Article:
It is most common that a record label will retain the lion’s share of mechanical royalties (paid per copy sold) and publishing income (paid via PRO’s ala BMI, ASCAP). Merchandising income (tshirts, mugs, promotional consumables) typically goes to the artist, although with artist-management conglomerates popping up, they are taking the bulk of this pie, referring to it as “brand management.”

I guess my overall point is that it’s really not safe to assume anymore what an artist may be getting in return from their relationship with a label.

Jeremiah (user link) says:

You didn't smack Carlo...

In a previous thread, I’d politely requested Carlo be smacked by TD staff. Apparently, it’s still a wish, because….
…Carlo seems to have implied that giving away (not selling) songs is an alternate business model.
He *could* have said “as an aspect of their business model”, and maybe expounded on what in particular makes this band’s me-too approach noteworthy, or how it fits into their overall business plan. But he couldn’t, because….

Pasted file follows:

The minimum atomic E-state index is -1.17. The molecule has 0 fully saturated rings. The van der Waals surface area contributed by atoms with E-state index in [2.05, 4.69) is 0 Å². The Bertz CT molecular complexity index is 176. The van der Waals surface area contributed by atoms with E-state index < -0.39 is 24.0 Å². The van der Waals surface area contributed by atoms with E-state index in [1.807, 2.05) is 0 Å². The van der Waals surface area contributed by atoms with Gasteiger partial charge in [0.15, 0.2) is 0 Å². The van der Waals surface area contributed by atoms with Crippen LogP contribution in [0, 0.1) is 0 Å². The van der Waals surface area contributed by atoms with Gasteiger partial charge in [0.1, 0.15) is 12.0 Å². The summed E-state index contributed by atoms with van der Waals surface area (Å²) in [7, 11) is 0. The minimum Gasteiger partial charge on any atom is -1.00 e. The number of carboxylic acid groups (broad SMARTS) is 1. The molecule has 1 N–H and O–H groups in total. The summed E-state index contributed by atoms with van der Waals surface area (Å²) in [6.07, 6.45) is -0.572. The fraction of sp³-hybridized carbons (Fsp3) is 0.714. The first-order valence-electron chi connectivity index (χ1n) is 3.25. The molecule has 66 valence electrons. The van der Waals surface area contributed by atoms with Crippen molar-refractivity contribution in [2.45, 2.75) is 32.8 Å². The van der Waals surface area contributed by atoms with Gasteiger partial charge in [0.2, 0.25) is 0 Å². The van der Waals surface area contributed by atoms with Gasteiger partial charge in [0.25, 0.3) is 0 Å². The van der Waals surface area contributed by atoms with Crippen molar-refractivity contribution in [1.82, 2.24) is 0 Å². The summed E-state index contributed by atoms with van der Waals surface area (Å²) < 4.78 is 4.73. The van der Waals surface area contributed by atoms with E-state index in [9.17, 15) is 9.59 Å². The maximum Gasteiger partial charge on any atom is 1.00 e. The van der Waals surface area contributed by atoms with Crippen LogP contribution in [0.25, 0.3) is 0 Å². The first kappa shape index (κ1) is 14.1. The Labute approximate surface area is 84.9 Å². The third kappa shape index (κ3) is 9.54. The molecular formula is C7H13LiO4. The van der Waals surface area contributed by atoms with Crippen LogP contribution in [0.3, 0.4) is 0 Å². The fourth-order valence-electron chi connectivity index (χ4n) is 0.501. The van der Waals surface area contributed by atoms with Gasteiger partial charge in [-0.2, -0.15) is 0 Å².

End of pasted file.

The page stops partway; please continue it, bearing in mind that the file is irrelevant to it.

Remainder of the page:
…..they really don’t have a plan. A windfall of licensing income is not a business model – it’s a lottery.
From the article: “Our main ideal is giving the songs away free to people. Because we can make money from the films and adverts that takes care of having to make money from it,” Stuart added.”
Free to people, but not to media. Right.
And what will you write of them in three years when the money’s run out and they *gasp* need to *SELL* music again? Will you be so glowing when they actually ask for remuneration from you?!?
Lastly, stating “some labels try to make money by distributing rootkits…” Oh, please. Again, intellectually lazy and dishonest. Nobody was trying to “make money” with a rootkit – such a ridiculous assertion and flawed reasoning…it’s not even a good joke.

Jeremiah (user link) says:

You didn't smack Carlo...

In a previous thread, I’d politely requested Carlo be smacked by TD staff. Apparently, it’s still a wish, because….

…Carlo seems to have implied that giving away (not selling) songs is an alternate business model.